Sunday morning ritual

CALLING MY parents on Sunday mornings is a ritual. I rang them at the break of dawn. They were both up early, probably talking over coffee and breakfast in preparation for the Sunday worship service.

At 6 am, my father would shine his shoes, take a quick shower, and don his best clothes, a ritual he ends with a spray of perfume behind his ears. He'd eventually find himself frustrated at my mother's leisurely stroll in her small garden, where she would literally uproot shrubs and transplant them elsewhere, something she does on a regular basis. She forgets that plants need to be rooted, quite literally, and are not movable like our dog Benjamin who, if left alone, will travel to as far as Ethiopia.

"We're going to be late. Hurry," he'd say to her. My mother would then complain of the cobwebs that have appeared on the ceiling. She'd go on to complain, too, of the dismal state of the bathroom—"Why can't you keep the floor dry?"—and the fact that my father likes to hang his used clothes and wet towels around. These things she'd usually do on Sundays.

When I called my father's phone, Nanay picked it up. This wasn't surprising—their phones are communal. I shared my excitement—"For the first time in five years, I have almost nothing else to do"—and my mother seemed delighted that I was getting enough sleep. She urged me to please, please, study for the board exam and not waste my time blogging or reading fiction, two things I have a hard time letting go. But I don't think I can. Thinking that I'm overconfident, bursting with pride and all, she doesn't realize how unprepared I feel about the licensure exam, sometimes to the point of panic.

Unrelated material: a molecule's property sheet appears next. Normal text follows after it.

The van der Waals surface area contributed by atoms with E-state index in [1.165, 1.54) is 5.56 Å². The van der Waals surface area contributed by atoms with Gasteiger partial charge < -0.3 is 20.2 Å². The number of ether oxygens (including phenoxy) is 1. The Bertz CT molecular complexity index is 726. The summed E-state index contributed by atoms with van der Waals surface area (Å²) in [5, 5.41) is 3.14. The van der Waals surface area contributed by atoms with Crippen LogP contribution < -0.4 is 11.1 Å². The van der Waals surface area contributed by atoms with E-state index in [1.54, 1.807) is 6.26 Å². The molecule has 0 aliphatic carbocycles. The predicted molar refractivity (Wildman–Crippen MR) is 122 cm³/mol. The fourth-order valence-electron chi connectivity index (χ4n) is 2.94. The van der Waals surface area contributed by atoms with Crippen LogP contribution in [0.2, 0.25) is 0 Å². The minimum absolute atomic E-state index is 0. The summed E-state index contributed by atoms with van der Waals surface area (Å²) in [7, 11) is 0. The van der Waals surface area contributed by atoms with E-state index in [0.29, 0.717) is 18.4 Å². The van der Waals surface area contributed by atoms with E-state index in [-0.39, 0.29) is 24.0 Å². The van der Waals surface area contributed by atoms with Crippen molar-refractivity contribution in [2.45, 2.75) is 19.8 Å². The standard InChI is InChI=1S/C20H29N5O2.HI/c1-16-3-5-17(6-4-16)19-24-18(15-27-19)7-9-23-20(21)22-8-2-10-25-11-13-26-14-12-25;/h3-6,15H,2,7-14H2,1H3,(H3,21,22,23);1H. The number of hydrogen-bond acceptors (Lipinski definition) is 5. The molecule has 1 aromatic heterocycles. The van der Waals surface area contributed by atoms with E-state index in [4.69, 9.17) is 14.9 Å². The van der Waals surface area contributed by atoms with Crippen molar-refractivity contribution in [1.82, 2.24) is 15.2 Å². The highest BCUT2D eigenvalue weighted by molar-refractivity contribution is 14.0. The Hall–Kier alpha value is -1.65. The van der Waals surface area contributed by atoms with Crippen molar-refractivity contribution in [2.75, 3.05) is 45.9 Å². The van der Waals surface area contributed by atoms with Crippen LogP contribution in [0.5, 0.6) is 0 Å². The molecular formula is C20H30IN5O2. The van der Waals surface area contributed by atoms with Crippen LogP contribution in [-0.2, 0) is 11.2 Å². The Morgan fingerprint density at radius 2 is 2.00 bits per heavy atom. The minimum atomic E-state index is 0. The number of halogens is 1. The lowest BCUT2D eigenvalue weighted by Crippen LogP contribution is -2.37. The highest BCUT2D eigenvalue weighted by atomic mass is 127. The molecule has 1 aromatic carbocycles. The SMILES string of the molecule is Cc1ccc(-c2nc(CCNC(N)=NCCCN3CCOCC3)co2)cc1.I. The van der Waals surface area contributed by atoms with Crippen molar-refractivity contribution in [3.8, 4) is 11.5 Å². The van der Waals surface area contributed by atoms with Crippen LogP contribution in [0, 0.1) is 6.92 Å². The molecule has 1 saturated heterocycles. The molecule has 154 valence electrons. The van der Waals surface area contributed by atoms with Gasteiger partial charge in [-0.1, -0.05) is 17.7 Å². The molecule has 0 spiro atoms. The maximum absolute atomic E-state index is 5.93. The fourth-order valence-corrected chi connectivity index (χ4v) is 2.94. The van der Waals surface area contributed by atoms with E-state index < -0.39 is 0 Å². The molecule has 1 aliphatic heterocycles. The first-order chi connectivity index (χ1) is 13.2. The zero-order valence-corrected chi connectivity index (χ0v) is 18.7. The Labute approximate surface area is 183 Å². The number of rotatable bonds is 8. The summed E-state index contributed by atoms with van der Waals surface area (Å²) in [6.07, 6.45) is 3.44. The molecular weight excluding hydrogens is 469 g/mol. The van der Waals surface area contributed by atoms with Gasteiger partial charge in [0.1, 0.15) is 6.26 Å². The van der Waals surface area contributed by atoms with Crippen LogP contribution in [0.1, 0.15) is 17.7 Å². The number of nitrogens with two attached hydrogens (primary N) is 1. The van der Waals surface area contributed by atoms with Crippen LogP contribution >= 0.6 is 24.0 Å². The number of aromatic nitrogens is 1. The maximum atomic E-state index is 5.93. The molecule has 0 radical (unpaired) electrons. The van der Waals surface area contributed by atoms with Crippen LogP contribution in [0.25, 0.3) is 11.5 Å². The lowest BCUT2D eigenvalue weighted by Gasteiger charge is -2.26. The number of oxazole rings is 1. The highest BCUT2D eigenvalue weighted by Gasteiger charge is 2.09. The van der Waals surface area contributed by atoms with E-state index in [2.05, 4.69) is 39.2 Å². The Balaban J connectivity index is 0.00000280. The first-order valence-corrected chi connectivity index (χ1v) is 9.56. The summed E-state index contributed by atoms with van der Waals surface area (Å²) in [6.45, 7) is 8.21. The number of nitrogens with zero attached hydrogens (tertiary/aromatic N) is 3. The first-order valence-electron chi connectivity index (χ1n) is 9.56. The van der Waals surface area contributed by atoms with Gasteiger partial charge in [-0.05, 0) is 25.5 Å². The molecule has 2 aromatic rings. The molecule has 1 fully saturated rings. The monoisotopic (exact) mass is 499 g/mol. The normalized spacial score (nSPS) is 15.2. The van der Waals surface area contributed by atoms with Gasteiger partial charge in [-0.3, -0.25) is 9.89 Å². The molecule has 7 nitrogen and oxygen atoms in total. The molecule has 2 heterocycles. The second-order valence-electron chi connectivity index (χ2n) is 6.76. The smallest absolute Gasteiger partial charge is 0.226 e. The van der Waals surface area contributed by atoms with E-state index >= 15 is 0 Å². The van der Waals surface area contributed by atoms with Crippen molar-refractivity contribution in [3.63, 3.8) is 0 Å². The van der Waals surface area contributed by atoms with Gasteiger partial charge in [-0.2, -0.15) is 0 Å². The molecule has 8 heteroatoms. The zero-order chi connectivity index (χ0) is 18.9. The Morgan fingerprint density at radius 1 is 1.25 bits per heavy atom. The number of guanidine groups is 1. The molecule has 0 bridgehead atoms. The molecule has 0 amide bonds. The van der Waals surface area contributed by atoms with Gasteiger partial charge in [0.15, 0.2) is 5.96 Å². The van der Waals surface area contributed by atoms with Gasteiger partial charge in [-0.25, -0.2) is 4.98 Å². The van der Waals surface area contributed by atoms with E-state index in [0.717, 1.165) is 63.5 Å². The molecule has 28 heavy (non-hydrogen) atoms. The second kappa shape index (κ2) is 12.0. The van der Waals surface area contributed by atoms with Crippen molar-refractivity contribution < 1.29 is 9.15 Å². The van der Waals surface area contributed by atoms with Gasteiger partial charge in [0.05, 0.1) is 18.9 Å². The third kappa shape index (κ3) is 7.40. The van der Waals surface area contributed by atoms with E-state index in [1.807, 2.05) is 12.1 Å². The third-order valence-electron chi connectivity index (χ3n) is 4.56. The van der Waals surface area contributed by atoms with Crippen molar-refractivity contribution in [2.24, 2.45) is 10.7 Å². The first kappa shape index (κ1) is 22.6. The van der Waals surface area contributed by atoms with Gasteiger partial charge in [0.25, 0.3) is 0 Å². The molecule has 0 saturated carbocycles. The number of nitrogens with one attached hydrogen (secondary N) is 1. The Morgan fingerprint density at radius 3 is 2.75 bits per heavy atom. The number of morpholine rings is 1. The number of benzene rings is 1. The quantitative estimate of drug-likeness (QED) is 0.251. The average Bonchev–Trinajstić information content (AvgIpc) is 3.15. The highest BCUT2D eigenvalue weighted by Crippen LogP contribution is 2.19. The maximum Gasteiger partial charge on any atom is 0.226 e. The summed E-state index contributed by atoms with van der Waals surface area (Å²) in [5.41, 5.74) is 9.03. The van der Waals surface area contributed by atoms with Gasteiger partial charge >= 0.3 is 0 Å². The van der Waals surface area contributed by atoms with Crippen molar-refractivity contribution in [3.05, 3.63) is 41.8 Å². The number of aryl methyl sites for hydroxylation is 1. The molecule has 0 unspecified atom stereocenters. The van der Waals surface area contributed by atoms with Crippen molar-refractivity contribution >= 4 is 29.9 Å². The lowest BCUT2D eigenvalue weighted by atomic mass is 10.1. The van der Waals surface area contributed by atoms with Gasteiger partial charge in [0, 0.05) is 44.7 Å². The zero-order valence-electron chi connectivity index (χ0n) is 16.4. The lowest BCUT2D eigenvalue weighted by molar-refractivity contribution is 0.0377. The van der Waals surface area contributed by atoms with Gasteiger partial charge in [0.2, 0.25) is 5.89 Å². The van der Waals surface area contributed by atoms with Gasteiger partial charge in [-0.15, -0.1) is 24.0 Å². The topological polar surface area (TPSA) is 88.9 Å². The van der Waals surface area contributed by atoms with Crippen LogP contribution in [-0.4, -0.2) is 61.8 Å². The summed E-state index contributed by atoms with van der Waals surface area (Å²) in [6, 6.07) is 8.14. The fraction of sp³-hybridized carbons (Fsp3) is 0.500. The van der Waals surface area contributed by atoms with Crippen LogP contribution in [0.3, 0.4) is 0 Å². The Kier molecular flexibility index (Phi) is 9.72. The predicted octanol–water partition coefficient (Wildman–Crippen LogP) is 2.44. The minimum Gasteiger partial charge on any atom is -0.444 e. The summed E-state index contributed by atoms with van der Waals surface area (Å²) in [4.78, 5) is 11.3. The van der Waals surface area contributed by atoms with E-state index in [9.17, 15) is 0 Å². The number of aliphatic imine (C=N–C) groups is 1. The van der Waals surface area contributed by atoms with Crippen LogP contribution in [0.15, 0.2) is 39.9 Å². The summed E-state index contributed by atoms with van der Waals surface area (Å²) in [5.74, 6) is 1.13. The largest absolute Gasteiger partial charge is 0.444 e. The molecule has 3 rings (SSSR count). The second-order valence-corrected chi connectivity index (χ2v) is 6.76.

I was sharing something to her—a story from the hospital I can no longer remember—when the line was immediately cut off, probably a case of a mobile phone that had been left uncharged for too long. I was amused at this sudden turn of events, because right after the conversation ended prematurely, I could picture my mother lash out her frustration at mobile phones and, well, technology in general, to my father, who must've gotten frustrated that they'd end up late for the Sunday service.

After the preaching, though, when Tatay would bring Nanay to her clinic, it would be as if nothing had happened.


Taken during a church retreat at Sarangani Highlands in GenSan.

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